The Agile Organization

I’ve been meandering through an extended series on digital transformation: why it’s hard, where things go wrong, and what you need to be able to do to be successful. In this post, I intend to summarize some of that thinking and describe how the large enterprise should organize itself to be good at digital.

Throughout this series, I’ve emphasized the importance of being able to make good decisions in the digital realm. That is, of course, the function of analytics and its my own special concerns when it comes to digital. But there are people who will point out  that decision-making is not the be all and end all of digital excellence. They might suggest that being able to execute is important too.

If you’re a football fan, it’s easy to see the dramatic difference between Peyton Manning – possibly the finest on-field decision-maker in the history of the game – with a good arm and without. It’s one thing to know where to throw the ball on any given play, quite another to be able to get it there accurately. If that wasn’t the case, it’s probably true that many of my readers would be making millions in the NFL!

On the other hand, this divide between decision-making and execution tends to break down if you extend your view to the entire organization. If the GM is doing the job properly, then the decision about which quarterbacks to draft or sign will appropriately balance their physical and decision-making skills. That’s part of what’s involved in good GM decisioning. Meanwhile, the coach has an identical responsibility on a day-to-day basis. A foot injury may limit Peyton to the point where his backup becomes a better option. Then it may heal and the pendulum swings back. The organization makes a series of decisions and if it can make all of those decisions well, then it’s hard to see how execution doesn’t follow along.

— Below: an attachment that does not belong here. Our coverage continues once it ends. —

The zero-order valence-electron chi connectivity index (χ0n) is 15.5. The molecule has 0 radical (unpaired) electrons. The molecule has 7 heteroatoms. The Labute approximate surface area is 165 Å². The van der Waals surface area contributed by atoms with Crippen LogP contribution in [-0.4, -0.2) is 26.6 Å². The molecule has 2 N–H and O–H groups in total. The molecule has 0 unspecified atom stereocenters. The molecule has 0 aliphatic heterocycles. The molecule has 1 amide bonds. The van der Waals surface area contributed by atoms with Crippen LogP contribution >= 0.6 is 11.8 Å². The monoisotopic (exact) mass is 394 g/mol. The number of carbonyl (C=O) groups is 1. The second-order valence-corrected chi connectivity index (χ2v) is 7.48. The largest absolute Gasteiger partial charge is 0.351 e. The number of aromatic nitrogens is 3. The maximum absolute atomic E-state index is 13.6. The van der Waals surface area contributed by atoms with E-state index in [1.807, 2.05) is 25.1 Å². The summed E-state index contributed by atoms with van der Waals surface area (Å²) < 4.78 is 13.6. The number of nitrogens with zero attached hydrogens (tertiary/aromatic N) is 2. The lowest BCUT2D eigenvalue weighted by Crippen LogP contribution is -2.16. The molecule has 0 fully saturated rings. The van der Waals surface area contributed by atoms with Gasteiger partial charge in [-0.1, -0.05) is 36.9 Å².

If, as an organization, I can make good decisions about the strategy for digital, the technology to run it on, the agencies to build it, the people to optimize it, the way to organize it, and the tactics to drive it, then everything is likely to be pretty good.